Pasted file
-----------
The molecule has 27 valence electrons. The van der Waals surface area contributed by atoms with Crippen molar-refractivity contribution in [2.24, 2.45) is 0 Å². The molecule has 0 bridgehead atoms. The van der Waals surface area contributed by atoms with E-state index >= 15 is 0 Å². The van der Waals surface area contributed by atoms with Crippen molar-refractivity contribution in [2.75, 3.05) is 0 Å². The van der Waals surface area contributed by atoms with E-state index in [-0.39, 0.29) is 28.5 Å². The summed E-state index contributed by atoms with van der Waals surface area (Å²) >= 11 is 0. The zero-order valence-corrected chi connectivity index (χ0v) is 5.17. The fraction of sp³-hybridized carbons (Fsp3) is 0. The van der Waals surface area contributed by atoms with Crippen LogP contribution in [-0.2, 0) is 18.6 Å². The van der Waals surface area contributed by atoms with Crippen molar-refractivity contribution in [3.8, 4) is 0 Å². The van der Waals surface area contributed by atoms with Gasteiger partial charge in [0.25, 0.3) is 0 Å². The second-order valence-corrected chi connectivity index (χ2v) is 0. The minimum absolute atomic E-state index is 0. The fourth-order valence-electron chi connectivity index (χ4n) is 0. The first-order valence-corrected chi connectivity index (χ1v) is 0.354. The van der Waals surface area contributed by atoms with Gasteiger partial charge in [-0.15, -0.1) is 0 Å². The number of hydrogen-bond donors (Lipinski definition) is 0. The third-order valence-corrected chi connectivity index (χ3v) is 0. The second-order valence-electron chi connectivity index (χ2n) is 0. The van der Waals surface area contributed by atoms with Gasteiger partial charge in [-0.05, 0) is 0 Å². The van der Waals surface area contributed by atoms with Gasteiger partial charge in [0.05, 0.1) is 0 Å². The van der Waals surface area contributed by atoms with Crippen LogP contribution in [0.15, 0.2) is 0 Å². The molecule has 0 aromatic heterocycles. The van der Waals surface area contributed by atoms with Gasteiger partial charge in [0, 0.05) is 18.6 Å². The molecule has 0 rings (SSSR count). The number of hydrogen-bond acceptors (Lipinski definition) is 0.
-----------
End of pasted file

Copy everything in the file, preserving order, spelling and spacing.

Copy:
The molecule has 27 valence electrons. The van der Waals surface area contributed by atoms with Crippen molar-refractivity contribution in [2.24, 2.45) is 0 Å². The molecule has 0 bridgehead atoms. The van der Waals surface area contributed by atoms with E-state index >= 15 is 0 Å². The van der Waals surface area contributed by atoms with Crippen molar-refractivity contribution in [2.75, 3.05) is 0 Å². The van der Waals surface area contributed by atoms with E-state index in [-0.39, 0.29) is 28.5 Å². The summed E-state index contributed by atoms with van der Waals surface area (Å²) >= 11 is 0. The zero-order valence-corrected chi connectivity index (χ0v) is 5.17. The fraction of sp³-hybridized carbons (Fsp3) is 0. The van der Waals surface area contributed by atoms with Crippen LogP contribution in [-0.2, 0) is 18.6 Å². The van der Waals surface area contributed by atoms with Crippen molar-refractivity contribution in [3.8, 4) is 0 Å². The van der Waals surface area contributed by atoms with Gasteiger partial charge in [0.25, 0.3) is 0 Å². The second-order valence-corrected chi connectivity index (χ2v) is 0. The minimum absolute atomic E-state index is 0. The fourth-order valence-electron chi connectivity index (χ4n) is 0. The first-order valence-corrected chi connectivity index (χ1v) is 0.354. The van der Waals surface area contributed by atoms with Gasteiger partial charge in [-0.15, -0.1) is 0 Å². The number of hydrogen-bond donors (Lipinski definition) is 0. The third-order valence-corrected chi connectivity index (χ3v) is 0. The second-order valence-electron chi connectivity index (χ2n) is 0. The van der Waals surface area contributed by atoms with Gasteiger partial charge in [-0.05, 0) is 0 Å². The van der Waals surface area contributed by atoms with Gasteiger partial charge in [0.05, 0.1) is 0 Å². The van der Waals surface area contributed by atoms with Crippen LogP contribution in [0.15, 0.2) is 0 Å². The molecule has 0 aromatic heterocycles. The van der Waals surface area contributed by atoms with Gasteiger partial charge in [0, 0.05) is 18.6 Å². The molecule has 0 rings (SSSR count). The number of hydrogen-bond acceptors (Lipinski definition) is 0.